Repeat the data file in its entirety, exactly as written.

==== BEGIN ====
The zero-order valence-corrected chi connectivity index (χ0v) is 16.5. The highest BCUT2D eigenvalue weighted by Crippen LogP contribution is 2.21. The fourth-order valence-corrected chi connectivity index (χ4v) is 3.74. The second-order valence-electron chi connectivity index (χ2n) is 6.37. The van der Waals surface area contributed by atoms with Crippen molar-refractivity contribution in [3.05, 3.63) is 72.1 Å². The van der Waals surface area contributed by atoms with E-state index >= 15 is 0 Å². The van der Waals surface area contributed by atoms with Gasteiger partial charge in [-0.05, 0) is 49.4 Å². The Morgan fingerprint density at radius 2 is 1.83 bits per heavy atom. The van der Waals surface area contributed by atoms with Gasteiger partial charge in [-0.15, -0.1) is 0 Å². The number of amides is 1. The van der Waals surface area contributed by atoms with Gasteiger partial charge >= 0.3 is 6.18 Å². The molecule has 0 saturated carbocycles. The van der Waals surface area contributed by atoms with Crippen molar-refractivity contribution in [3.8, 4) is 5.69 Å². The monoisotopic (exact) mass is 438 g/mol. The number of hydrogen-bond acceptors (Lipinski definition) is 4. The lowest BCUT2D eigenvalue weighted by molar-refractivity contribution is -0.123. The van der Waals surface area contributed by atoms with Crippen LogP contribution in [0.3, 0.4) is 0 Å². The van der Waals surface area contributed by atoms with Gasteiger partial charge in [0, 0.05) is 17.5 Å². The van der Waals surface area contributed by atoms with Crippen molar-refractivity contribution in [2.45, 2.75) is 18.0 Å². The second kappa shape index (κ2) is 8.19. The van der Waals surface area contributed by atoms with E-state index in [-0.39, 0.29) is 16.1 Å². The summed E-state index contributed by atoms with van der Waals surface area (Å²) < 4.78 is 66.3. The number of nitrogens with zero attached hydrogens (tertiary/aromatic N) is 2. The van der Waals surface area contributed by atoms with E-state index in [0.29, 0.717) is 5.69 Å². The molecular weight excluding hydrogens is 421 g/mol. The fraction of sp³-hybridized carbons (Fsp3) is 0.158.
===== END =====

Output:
The zero-order valence-corrected chi connectivity index (χ0v) is 16.5. The highest BCUT2D eigenvalue weighted by Crippen LogP contribution is 2.21. The fourth-order valence-corrected chi connectivity index (χ4v) is 3.74. The second-order valence-electron chi connectivity index (χ2n) is 6.37. The van der Waals surface area contributed by atoms with Crippen molar-refractivity contribution in [3.05, 3.63) is 72.1 Å². The van der Waals surface area contributed by atoms with E-state index >= 15 is 0 Å². The van der Waals surface area contributed by atoms with Gasteiger partial charge in [-0.05, 0) is 49.4 Å². The Morgan fingerprint density at radius 2 is 1.83 bits per heavy atom. The van der Waals surface area contributed by atoms with Gasteiger partial charge in [-0.15, -0.1) is 0 Å². The number of amides is 1. The van der Waals surface area contributed by atoms with Gasteiger partial charge >= 0.3 is 6.18 Å². The molecule has 0 saturated carbocycles. The van der Waals surface area contributed by atoms with Crippen molar-refractivity contribution in [3.8, 4) is 5.69 Å². The monoisotopic (exact) mass is 438 g/mol. The number of hydrogen-bond acceptors (Lipinski definition) is 4. The lowest BCUT2D eigenvalue weighted by molar-refractivity contribution is -0.123. The van der Waals surface area contributed by atoms with Crippen LogP contribution in [0.3, 0.4) is 0 Å². The van der Waals surface area contributed by atoms with Gasteiger partial charge in [0, 0.05) is 17.5 Å². The van der Waals surface area contributed by atoms with Crippen molar-refractivity contribution in [2.45, 2.75) is 18.0 Å². The second kappa shape index (κ2) is 8.19. The van der Waals surface area contributed by atoms with E-state index in [-0.39, 0.29) is 16.1 Å². The summed E-state index contributed by atoms with van der Waals surface area (Å²) < 4.78 is 66.3. The number of nitrogens with zero attached hydrogens (tertiary/aromatic N) is 2. The van der Waals surface area contributed by atoms with E-state index in [0.29, 0.717) is 5.69 Å². The molecular weight excluding hydrogens is 421 g/mol. The fraction of sp³-hybridized carbons (Fsp3) is 0.158.